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Stubble retention in cropping in South East Australia: benefits and challenges. Len Wade
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Stubble retention in cropping in South East Australia: benefits and challenges. Len Wade


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A presentation from the WCCA 2011 event held in Brisbane, Australia.

A presentation from the WCCA 2011 event held in Brisbane, Australia.

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  • 1. Stubble Retention in Cropping in South-East Australia: Benefits and Challenges Professor Len Wade, Charles Sturt University, Locked Bag 588, Wagga Wagga NSW 2678 5 th World Congress on Conservation Agriculture and 3 rd Farming Systems Design Conference Brisbane, 27 September 2011
  • 2. Review Terms of Reference
    • What quantitative data exist for SE Australia of yield benefits occurring as a result of retained stubble??
    • What soil benefits may arise as a result of retaining stubble??
    • What yield benefits would we expect to follow from the soil benefits identified??
    • What other problems with stubble retention could suppress possible yield benefits??
    • “ Conservation Farming” originated to prevent erosion in the USA Great Plains.
    • It is a combination of reduced tillage and stubble retention.
    • “ Stubble retention” is an essential component of conservation farming.
    • “ Yield benefit” was not originally claimed?
  • 4. Where are we at in central and southern NSW?
    • Growers have largely accepted reduced tillage/direct drilling/no till .
    • Growers have continued the practice of late burning of stubble .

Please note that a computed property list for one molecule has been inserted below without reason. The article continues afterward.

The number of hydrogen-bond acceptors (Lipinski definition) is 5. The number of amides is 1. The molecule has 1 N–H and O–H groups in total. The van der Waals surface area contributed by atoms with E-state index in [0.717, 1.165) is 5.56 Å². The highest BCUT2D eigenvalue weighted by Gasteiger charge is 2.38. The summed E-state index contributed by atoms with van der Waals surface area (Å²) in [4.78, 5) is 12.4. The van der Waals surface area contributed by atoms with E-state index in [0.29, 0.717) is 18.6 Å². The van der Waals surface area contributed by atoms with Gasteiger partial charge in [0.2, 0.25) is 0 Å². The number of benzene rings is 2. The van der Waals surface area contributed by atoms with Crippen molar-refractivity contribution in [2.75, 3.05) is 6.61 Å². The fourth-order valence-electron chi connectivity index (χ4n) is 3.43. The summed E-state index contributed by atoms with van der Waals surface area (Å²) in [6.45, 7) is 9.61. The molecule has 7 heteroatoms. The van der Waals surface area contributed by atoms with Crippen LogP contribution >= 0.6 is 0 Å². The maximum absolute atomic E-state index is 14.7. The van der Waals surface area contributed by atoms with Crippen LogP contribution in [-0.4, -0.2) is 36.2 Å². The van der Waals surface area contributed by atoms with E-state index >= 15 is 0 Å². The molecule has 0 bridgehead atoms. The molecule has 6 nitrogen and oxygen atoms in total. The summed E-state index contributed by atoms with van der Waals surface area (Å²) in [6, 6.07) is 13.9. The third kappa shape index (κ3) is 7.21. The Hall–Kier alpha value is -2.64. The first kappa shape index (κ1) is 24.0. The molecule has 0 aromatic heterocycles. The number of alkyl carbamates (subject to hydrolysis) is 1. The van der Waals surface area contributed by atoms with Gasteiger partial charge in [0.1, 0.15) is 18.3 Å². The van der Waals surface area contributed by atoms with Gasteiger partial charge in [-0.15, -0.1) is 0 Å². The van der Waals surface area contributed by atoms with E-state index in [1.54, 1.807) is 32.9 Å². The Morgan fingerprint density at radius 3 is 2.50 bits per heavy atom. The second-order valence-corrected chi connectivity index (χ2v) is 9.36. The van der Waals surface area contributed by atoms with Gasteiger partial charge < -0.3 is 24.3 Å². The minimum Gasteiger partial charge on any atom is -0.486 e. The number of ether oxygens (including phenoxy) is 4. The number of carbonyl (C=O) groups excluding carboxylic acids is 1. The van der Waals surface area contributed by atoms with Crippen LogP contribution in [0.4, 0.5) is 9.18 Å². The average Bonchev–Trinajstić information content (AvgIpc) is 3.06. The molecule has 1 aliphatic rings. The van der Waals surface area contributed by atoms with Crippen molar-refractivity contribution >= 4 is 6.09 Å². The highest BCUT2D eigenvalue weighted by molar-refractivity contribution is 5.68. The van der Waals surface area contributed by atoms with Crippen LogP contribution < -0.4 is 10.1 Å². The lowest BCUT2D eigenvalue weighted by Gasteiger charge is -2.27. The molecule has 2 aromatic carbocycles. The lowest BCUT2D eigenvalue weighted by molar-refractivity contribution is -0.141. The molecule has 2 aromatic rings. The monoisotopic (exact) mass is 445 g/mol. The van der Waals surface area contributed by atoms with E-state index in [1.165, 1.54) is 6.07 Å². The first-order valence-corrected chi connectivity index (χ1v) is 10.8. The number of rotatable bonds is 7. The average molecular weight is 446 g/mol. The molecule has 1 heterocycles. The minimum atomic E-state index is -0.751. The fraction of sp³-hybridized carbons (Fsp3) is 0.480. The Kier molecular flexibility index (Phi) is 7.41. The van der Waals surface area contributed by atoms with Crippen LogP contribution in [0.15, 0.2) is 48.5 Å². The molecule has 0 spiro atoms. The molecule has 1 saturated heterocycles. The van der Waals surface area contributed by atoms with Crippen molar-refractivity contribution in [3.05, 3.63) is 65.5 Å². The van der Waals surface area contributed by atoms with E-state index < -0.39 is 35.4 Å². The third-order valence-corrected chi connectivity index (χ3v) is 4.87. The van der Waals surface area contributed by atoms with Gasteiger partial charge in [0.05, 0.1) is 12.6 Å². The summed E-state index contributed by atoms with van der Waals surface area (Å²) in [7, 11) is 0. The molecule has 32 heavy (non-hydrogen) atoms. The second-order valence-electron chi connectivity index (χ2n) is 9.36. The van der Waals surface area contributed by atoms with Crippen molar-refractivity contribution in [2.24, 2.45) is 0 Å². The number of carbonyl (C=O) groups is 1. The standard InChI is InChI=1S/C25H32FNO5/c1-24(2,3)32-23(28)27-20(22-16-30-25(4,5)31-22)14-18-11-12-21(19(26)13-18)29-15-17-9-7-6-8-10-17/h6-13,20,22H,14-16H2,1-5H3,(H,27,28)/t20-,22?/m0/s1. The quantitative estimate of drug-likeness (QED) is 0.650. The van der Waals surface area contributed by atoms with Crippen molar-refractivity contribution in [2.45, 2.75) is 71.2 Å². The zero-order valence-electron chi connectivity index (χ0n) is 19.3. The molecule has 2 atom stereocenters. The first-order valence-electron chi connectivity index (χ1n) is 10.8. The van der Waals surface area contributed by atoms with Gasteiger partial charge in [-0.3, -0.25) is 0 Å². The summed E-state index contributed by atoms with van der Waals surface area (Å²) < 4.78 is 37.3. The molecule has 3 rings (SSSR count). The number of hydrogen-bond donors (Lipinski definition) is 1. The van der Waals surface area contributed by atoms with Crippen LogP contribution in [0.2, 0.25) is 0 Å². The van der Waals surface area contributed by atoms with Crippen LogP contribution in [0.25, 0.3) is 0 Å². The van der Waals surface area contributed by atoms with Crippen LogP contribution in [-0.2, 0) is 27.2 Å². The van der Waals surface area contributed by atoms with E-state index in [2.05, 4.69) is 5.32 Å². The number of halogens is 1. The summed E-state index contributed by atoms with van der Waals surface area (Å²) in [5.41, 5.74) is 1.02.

• Lag in adopting “conservation tillage” as we still late burn in southern NSW
    • Are “the answers known” – just need better extension to fix the problem??
  • 5. Adoption in NSW (ABS 2001)
  • 6. Estimated stubble loads at sowing
  • 7. Drivers of adoption in central and southern NSW?
    • Protection from water erosion?
    • Protection from wind erosion?
    • Increased moisture storage?
    • “ Increased” soil fertility, e.g. soil organic carbon?
  • 8. Soil moisture storage at Wagga Wagga NSW in May 1985 under a range of stubble loads following 140 mm of rain, and 35 mm of additional irrigation (Cornish 1987; Cornish and Lymbery 1986).
  • 9. Average linear slope of soil organic C in the surface (0-10cm) over 21 years at a site at Wagga Wagga, NSW (after Heenan et al. 2004).         Soil organic C Rotationa Stubble management Tillageb Average slope (kg C/ha.yr) T valuec 1 L/W Retained DD − 8 NS 2 L/W Retained CC − 199 *** 3 L/W Burnt DD − 138 ** 4 L/W Burnt CC − 284 *** 5 W/W Burnt CC − 389 *** 6 W/W(+N) Burnt CC − 311 *** 7 S(grazed)/W Retained CC − 72 NS 8 S(mulched)/W Retained DD 185 *** 9 S(mulched)/W Retained CC − 4 NS a L = lupins; W = wheat; S = subterranean clover bDD = direct drilled; CC = three pass tillage c significance of t value; NS, not significant; **, P  0.01; ***, P  0.001
  • 10. Drivers of adoption in central and southern NSW